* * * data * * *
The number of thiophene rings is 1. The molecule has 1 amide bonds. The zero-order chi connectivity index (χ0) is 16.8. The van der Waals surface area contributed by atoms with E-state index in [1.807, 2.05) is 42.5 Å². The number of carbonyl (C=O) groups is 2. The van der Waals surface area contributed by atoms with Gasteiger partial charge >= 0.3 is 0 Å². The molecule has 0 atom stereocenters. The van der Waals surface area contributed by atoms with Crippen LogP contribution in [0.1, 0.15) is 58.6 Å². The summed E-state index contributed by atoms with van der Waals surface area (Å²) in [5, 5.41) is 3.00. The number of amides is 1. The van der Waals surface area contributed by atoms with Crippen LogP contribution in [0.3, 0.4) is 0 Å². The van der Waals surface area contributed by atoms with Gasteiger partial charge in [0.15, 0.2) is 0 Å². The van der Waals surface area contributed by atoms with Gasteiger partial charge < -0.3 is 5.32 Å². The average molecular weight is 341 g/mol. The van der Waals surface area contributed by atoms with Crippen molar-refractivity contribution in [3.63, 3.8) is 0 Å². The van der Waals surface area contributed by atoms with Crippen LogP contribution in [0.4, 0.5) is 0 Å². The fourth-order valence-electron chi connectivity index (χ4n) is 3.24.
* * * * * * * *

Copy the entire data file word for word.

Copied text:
The number of thiophene rings is 1. The molecule has 1 amide bonds. The zero-order chi connectivity index (χ0) is 16.8. The van der Waals surface area contributed by atoms with E-state index in [1.807, 2.05) is 42.5 Å². The number of carbonyl (C=O) groups is 2. The van der Waals surface area contributed by atoms with Gasteiger partial charge >= 0.3 is 0 Å². The molecule has 0 atom stereocenters. The van der Waals surface area contributed by atoms with Crippen LogP contribution in [0.1, 0.15) is 58.6 Å². The summed E-state index contributed by atoms with van der Waals surface area (Å²) in [5, 5.41) is 3.00. The number of amides is 1. The van der Waals surface area contributed by atoms with Crippen LogP contribution in [0.3, 0.4) is 0 Å². The van der Waals surface area contributed by atoms with Gasteiger partial charge in [0.15, 0.2) is 0 Å². The van der Waals surface area contributed by atoms with Gasteiger partial charge < -0.3 is 5.32 Å². The average molecular weight is 341 g/mol. The van der Waals surface area contributed by atoms with Crippen molar-refractivity contribution in [3.63, 3.8) is 0 Å². The van der Waals surface area contributed by atoms with Crippen LogP contribution in [0.4, 0.5) is 0 Å². The fourth-order valence-electron chi connectivity index (χ4n) is 3.24.